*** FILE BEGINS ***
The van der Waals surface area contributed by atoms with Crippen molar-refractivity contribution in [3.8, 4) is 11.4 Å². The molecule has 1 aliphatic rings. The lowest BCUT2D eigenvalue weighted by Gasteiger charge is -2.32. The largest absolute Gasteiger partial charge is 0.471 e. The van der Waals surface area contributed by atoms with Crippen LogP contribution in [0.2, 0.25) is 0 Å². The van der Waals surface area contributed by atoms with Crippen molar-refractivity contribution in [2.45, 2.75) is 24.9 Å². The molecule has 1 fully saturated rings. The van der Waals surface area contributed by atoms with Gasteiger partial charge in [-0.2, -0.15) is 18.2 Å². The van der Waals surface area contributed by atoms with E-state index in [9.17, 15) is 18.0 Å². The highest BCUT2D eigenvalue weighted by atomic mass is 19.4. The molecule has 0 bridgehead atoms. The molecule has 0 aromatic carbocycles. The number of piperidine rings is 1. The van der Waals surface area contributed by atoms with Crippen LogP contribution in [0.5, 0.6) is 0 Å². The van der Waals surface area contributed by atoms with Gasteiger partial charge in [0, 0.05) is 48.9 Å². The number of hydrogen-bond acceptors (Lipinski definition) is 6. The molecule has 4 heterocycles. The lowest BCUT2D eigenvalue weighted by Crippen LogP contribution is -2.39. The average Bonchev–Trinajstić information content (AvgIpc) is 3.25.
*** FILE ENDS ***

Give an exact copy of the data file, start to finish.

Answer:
The van der Waals surface area contributed by atoms with Crippen molar-refractivity contribution in [3.8, 4) is 11.4 Å². The molecule has 1 aliphatic rings. The lowest BCUT2D eigenvalue weighted by Gasteiger charge is -2.32. The largest absolute Gasteiger partial charge is 0.471 e. The van der Waals surface area contributed by atoms with Crippen LogP contribution in [0.2, 0.25) is 0 Å². The van der Waals surface area contributed by atoms with Crippen molar-refractivity contribution in [2.45, 2.75) is 24.9 Å². The molecule has 1 fully saturated rings. The van der Waals surface area contributed by atoms with Gasteiger partial charge in [-0.2, -0.15) is 18.2 Å². The van der Waals surface area contributed by atoms with E-state index in [9.17, 15) is 18.0 Å². The highest BCUT2D eigenvalue weighted by atomic mass is 19.4. The molecule has 0 bridgehead atoms. The molecule has 0 aromatic carbocycles. The number of piperidine rings is 1. The van der Waals surface area contributed by atoms with Crippen LogP contribution in [0.5, 0.6) is 0 Å². The van der Waals surface area contributed by atoms with Gasteiger partial charge in [0, 0.05) is 48.9 Å². The number of hydrogen-bond acceptors (Lipinski definition) is 6. The molecule has 4 heterocycles. The lowest BCUT2D eigenvalue weighted by Crippen LogP contribution is -2.39. The average Bonchev–Trinajstić information content (AvgIpc) is 3.25.